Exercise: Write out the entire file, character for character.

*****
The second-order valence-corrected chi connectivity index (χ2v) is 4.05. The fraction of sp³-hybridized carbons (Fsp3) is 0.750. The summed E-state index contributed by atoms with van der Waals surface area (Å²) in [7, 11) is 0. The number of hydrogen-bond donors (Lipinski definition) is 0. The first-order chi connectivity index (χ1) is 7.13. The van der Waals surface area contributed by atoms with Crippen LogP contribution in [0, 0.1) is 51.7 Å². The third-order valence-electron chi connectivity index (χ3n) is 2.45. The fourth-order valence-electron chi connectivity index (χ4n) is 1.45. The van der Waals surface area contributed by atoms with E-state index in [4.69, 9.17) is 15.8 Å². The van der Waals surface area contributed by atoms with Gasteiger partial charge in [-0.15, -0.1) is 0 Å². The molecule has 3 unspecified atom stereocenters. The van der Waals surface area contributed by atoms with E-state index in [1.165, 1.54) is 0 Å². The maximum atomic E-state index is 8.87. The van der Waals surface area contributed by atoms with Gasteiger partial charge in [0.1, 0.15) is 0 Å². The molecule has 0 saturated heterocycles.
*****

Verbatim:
The second-order valence-corrected chi connectivity index (χ2v) is 4.05. The fraction of sp³-hybridized carbons (Fsp3) is 0.750. The summed E-state index contributed by atoms with van der Waals surface area (Å²) in [7, 11) is 0. The number of hydrogen-bond donors (Lipinski definition) is 0. The first-order chi connectivity index (χ1) is 7.13. The van der Waals surface area contributed by atoms with Crippen LogP contribution in [0, 0.1) is 51.7 Å². The third-order valence-electron chi connectivity index (χ3n) is 2.45. The fourth-order valence-electron chi connectivity index (χ4n) is 1.45. The van der Waals surface area contributed by atoms with E-state index in [4.69, 9.17) is 15.8 Å². The van der Waals surface area contributed by atoms with Gasteiger partial charge in [-0.15, -0.1) is 0 Å². The molecule has 3 unspecified atom stereocenters. The van der Waals surface area contributed by atoms with E-state index in [1.165, 1.54) is 0 Å². The maximum atomic E-state index is 8.87. The van der Waals surface area contributed by atoms with Gasteiger partial charge in [0.1, 0.15) is 0 Å². The molecule has 0 saturated heterocycles.